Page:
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The Arlington Times
Marysville, Washington
March 1, 2000     The Arlington Times
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March 1, 2000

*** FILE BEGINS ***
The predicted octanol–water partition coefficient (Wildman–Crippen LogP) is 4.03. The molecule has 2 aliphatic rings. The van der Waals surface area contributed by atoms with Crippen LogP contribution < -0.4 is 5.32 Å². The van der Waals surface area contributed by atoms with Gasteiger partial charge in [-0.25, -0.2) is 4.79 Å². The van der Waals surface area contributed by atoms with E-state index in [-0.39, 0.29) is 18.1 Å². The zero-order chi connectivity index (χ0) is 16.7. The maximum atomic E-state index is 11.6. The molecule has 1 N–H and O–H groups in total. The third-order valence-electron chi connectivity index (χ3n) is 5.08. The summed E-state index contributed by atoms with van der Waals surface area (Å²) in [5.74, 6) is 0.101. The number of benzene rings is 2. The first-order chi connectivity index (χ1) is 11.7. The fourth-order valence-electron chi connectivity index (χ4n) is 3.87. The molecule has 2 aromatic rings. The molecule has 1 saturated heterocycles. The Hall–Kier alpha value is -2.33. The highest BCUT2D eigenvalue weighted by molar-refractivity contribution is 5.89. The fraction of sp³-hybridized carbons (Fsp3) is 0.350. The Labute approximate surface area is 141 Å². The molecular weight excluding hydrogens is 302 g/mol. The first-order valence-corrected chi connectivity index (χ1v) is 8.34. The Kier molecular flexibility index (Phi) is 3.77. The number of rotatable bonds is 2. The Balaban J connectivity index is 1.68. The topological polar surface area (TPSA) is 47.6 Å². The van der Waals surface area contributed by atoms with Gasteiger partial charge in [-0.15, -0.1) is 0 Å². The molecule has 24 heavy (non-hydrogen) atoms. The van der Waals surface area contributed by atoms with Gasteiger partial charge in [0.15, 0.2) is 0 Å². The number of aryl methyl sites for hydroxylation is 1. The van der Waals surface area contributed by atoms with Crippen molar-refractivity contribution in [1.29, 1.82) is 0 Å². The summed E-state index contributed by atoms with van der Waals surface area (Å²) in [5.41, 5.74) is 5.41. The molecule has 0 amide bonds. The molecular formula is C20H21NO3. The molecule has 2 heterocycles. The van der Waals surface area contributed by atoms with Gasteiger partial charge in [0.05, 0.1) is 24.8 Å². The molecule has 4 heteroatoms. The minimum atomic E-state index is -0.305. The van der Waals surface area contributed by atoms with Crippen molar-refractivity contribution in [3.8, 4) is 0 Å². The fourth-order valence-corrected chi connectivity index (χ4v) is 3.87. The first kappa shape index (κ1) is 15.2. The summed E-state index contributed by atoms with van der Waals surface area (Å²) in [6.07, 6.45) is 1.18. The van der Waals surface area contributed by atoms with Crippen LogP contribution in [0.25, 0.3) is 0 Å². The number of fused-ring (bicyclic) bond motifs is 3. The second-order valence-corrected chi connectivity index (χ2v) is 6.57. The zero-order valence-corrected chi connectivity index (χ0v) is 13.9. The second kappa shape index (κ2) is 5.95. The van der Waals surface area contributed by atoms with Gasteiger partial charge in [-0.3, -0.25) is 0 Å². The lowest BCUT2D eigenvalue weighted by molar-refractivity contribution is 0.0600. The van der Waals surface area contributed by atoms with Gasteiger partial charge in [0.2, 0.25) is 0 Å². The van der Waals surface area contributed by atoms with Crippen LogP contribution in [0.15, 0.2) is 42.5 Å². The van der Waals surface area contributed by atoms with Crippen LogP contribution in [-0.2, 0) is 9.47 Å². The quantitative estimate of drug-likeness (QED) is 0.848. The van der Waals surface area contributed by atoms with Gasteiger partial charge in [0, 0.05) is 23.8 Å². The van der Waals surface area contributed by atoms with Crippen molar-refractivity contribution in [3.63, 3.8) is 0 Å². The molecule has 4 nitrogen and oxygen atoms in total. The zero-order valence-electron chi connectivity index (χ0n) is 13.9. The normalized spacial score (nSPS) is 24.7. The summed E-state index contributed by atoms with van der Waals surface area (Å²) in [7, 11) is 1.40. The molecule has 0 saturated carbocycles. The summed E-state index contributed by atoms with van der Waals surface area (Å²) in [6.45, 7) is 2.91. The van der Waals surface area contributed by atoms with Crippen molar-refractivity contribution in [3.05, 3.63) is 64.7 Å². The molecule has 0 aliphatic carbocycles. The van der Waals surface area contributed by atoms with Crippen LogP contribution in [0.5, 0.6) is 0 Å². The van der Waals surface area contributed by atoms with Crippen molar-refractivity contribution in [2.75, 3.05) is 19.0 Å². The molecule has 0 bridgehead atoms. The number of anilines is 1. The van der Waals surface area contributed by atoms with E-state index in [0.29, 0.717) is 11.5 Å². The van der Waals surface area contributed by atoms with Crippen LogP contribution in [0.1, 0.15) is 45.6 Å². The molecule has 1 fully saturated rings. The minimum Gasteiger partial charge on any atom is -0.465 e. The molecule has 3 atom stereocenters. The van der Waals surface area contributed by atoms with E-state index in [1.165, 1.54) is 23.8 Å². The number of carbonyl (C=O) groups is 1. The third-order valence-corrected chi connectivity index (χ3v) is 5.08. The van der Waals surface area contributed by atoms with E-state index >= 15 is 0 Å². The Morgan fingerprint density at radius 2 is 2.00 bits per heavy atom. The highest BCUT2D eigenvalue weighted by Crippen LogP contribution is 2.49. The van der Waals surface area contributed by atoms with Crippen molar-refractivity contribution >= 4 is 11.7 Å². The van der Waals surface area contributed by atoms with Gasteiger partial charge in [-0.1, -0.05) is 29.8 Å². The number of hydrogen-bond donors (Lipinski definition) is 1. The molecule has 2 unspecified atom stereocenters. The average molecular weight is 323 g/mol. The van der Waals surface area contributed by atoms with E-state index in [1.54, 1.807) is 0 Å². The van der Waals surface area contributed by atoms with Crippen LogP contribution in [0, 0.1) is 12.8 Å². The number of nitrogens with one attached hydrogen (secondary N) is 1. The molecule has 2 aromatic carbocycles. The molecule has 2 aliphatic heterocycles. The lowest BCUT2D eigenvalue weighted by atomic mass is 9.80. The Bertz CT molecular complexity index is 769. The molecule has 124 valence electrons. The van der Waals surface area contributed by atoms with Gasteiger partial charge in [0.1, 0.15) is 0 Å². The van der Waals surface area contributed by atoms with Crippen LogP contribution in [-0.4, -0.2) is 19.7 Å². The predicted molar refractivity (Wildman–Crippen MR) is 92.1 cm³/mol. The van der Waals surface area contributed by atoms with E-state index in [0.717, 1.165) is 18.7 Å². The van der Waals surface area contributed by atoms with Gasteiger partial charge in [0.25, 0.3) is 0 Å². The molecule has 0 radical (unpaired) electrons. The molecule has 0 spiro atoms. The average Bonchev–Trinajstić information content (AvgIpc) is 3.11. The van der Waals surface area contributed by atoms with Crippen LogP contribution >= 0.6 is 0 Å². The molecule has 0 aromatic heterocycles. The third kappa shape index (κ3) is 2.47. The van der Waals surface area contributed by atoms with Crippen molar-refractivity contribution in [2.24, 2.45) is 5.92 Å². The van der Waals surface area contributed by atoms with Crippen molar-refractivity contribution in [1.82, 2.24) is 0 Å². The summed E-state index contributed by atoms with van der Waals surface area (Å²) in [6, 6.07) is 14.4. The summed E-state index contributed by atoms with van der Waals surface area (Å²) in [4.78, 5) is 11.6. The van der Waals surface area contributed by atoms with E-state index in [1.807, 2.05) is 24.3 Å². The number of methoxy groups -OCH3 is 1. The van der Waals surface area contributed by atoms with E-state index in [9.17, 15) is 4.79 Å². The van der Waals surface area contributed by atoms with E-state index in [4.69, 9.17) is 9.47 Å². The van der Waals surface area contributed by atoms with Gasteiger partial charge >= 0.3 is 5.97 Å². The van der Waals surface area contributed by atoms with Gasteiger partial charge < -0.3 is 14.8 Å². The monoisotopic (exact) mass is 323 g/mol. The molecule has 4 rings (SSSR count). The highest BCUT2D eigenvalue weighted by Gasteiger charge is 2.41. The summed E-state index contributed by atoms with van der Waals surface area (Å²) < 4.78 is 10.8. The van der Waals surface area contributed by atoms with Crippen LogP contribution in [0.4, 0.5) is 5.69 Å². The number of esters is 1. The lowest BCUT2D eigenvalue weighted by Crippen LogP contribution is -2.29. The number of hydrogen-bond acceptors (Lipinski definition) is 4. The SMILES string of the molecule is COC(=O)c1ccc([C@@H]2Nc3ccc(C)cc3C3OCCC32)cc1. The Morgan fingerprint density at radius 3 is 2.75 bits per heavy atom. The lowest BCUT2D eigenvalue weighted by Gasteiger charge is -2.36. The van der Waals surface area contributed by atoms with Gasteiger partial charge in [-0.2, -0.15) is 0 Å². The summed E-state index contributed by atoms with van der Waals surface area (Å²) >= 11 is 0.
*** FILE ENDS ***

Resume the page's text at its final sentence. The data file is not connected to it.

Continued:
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i 2000 :- FOR THE COMMUNITIES OF NORTH SNOHOMISH COUNTY o:- THE MARYSVlLLE GLOBE. help out- gated find ng and fish- Year. Page C2 School Stu- I drama orm the fools around -~d by Against Page C1 Mary DmOng gOd- POol of SARAH ARNEY The Weekender Stillaguamish Senior Center residents Tony and Laris Ruiz practice old time country music songs in preparation for their performance at the Stillaguamish Senior Center Friday They will be joined by their friends Joe Rosson, who also lives at the center, his vocalist partner Fern Benoit and another friend, Johnny O'Keefe, on steel guitar by Sarah Arney __ on my lap," said Ruiz, with a premature baby Friday' luncheon con- she was too young, The Weekender after singing a couple who died a few cert there this Friday, and a rich girl, so I songs in his apartment months later and her March 3, although they didn't think twice 'i~' n the face of last week. own set of disabilities, have performed forabout her," said Tony. adversity, play- Laris, too, has a The two musi- friends and When he found out ~ ing guitar gives good share of prob- cians, who just got casual gather- she was poor, too, and Tony Ruiz a lems. She spent six married last ings there, only 16 years his reason to live. And his months in the hospital March, have Tony and junior, things changed. wife Laris Ruiz is by in 1980 after getting been resi- Laris met They got married last his side with her vio- botulism from a tea- through their March and spent their lin. spoon of canned 4 involvement with the honeymoon in hospital Having lost both spinach. The Old Time Country when Tony had his legs due to diabetes, crisis left Music Association in second leg amputated. and with cirrhosis of her dents Everett when they Tony has been play- the liver, a bad heart of the Stil- lived separately at ing guitar most of his and bad kidneys, Tony laguamish Baker View apart- life, but only started plans to continue play- Senior ments. They knew performing for others ing guitar as long as Center each other for a year in 1993, soon after his he lives, community before Laris asked "I told my doctor I since Decem- Tony for a ride to a was gonna die on ber 1999. They will music outing. stage with this guitar present their first "I always thought GUITAR page C2 FILM FESTIVAL Special to The Weekender EVERETT -- Women will explore their sense of self and search for meaning within the family and society as a whole at the third annual Everett Women's Film Festival, which begins with a gala reception in the Monte Cristo Ballroom Fri- day evening, March 3. All films will be screened at the Historic Everett Theater, 2911 Colby Ave., in Everett. The Friday evening pro- gram includes two deeply moving documentaries on family and war. Beginning at 7:30 p.m., "One of Us," by Susan Korda, documents a young woman attempting to come to terms with the trou- bled sacred history' of her Viennese-Jewish family. Barbara Sonneborn's Academy Award-nominated "Regret to Inform" follows Sonneborn's visits to post-war Vietnam to examine the long-term effects of war from the perspectives of both Vietnamese and American women. Sonneborn's husband was killed in Vietnam when she was 24. Saturday morning screenings begin at 8:45 a.m. "Gracious Curves," by Kiti Luostari- nen, "On Her Baldness" by Wendy Rowland and "The Famine Within," by Katherine Gil- day all examine women's obsessions with their bodies -- perfect inspiration for the round-table discussion at the Saturday lun- cheon. Admission to the luncheon is $10. Films on Saturday afternoon begin at 1:l 5 p.m. with Peter Friedman's "I talk to Ani- mals: A Portrait of Samantha Khury." This film about the special powers of an animal therapist delves into the mysteries of the animal psyche. Also on Saturday afternoon two short films are on the program. In the animated "Second Debut," by Peter Doucet, Sophie Brown retires after 35 years with the same company. Amy Harrison's "Guerillas in our Midst," looks at the art world from the perspective of an anonymous group of art terrorists wearing gorilla masks. The festival concludes with Dariush Farsi's "Leila," a powerful drama about a young Iranian couple whose continued child- lessness exposes them to relentless family and societal pressures. Brochures with a complete schedule of the film festival are available at the Everett Library, 2702 Hoyt in Everett. Several ticket packages are available with special rates for seniors and students. Tick- ets are available at the door as space allows. For information call 425.259.9088 or email to ~O II ld fatal- the s Film :riday Monte b v Sarah Arney The Weekender startling, unsettling drama, "Bang, Bang You're Dead," was pre- sented by Lakewood High School drama students for Lakewood Mid- die School students last Thursday. Written by Northwest play- wright Bill Mastrosimone, "Bang, Bang You're Dead," illustrates a high school student's mental anguish after he shoots a group of classmates. The project is cosponsored by the Snohomish County Prosecuting Attorney's Office, the Snohomish County Sheriff's Office and Moth- ers Against Violence in America (MAVIA),. Representatives from the prosecuting attorney's office moderated a discussion after the performance. Funds for the pro- ject came from a federal grant to communicate antiviolence mes- sages in schools, said LHS drama teacher Scott Moberly. Through a combination of flashbacks, dreams of the night, and flash forwards, the drama por- trays Josh as a seemingly typical teenager who wants all the toys and who pushes his parents until he gets what he wants. The story flashes back to the argument he had with his parents when he begged them for a rifle so that he could go hunting with his grandfa- ther. But the gun backfires for Josh. SARAH ARNEY The Weekender Lakewood drama student Ben Miracle plays the lead character, Josh, who kills five class- mates in the dramatic production "Bang, Bang You're Dead," sponsored in part by the Snohomish County Prosecuting Attorney's Office, the Snohomish County Sheriffs Office and Mothers Against Violence in Amer- ica (MAVlA) After killing his first deer, Josh is girlfriend dumps him because he were given an opportunity to ask surprised to find himself emotion- prefers to go hunting instead of questions. One younger student ally distressed at the death, but meeting her at the mall, he feels asked the actor who played Josh, his grandfather congratulates him rejected and writes a threatening "Did you want to play the bad and takes a snapshot for the mere- note on a blackboard at school, guy?" ory. His anger and frustration culmi- Ben Miracle, one of two who But the kids at school, and nates with the unthinkable, and played the lead character, Josh, in especially his girlfriend, were not the voices of five dead students two presentations Thursday after- impressed. When they rejected his forever haunt him. noon, said he did want to play the enthusiasm for killing animals, he After the hour-long presenta-bad guy, but not because he relat- becomes angry. Then when his tion, the middle-school students ed to him. "I'm not that kind of guy" he clarified to his younger fellow student. It was the chal- lenge of taking on the lead role that he really wanted. "Killing is stupid and I wanted to act the role to communicate that," he told the younger students. The play will be presented by the two casts at other schools around the county during the next few months. They will present the drama at Granite Falls Middle School Friday, March 3 and later in the month they'll be going to a middle school in Snohomish. Students in the double-casted play are Steven Kempf and Ben Miracle as Josh, Zach Hansen and Emmet Brost as Michael, Lyndsay Kelley and Laura Harrett as Katie, Sarah McCreadie and Jamie Pepin as Jessie, Amanda Criger and Hope Duncan as Emily, Kevin Stride and Alan Smith as Grandpa and Josh's Dad, Matt Paul and David Soss as the judge, Beth Ford as Josh's Morn and Alex Butler as a witness, Kim Pharris and Malady Johnson as prosecutor and therapist, Seth Robbins and Kileah Becker as jury foreman and school principal and Wendi Ortiz and Heather Brown as the drummer. For information call Lake- wood High School drama teacher Scott Moberly at 360.652.4505 or Bonnie Tweeten at the attorney's office 425.388.6302. ~O